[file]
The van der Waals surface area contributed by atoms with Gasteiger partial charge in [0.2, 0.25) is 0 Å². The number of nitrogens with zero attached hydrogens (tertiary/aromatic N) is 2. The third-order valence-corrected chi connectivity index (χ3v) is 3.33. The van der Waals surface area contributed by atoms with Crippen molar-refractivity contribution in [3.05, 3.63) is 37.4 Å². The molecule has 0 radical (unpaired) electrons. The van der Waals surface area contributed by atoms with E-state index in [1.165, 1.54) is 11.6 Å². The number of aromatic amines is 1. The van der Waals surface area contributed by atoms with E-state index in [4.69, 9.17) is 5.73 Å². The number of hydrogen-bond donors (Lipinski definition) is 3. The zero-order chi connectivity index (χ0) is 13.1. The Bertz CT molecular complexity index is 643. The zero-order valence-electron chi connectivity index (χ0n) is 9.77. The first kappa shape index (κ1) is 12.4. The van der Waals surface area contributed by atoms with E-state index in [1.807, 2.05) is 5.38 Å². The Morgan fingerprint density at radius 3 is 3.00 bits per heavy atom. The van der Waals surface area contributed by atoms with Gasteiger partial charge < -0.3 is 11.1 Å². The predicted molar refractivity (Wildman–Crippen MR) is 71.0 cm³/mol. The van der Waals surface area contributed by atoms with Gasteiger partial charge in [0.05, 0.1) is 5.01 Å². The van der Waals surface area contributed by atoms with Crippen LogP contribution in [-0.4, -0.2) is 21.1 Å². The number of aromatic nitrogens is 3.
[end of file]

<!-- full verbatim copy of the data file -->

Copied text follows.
The van der Waals surface area contributed by atoms with Gasteiger partial charge in [0.2, 0.25) is 0 Å². The number of nitrogens with zero attached hydrogens (tertiary/aromatic N) is 2. The third-order valence-corrected chi connectivity index (χ3v) is 3.33. The van der Waals surface area contributed by atoms with Crippen molar-refractivity contribution in [3.05, 3.63) is 37.4 Å². The molecule has 0 radical (unpaired) electrons. The van der Waals surface area contributed by atoms with E-state index in [1.165, 1.54) is 11.6 Å². The number of aromatic amines is 1. The van der Waals surface area contributed by atoms with E-state index in [4.69, 9.17) is 5.73 Å². The number of hydrogen-bond donors (Lipinski definition) is 3. The zero-order chi connectivity index (χ0) is 13.1. The Bertz CT molecular complexity index is 643. The zero-order valence-electron chi connectivity index (χ0n) is 9.77. The first kappa shape index (κ1) is 12.4. The van der Waals surface area contributed by atoms with E-state index in [1.807, 2.05) is 5.38 Å². The Morgan fingerprint density at radius 3 is 3.00 bits per heavy atom. The van der Waals surface area contributed by atoms with Gasteiger partial charge < -0.3 is 11.1 Å². The predicted molar refractivity (Wildman–Crippen MR) is 71.0 cm³/mol. The van der Waals surface area contributed by atoms with Gasteiger partial charge in [0.05, 0.1) is 5.01 Å². The van der Waals surface area contributed by atoms with Crippen LogP contribution in [-0.4, -0.2) is 21.1 Å². The number of aromatic nitrogens is 3.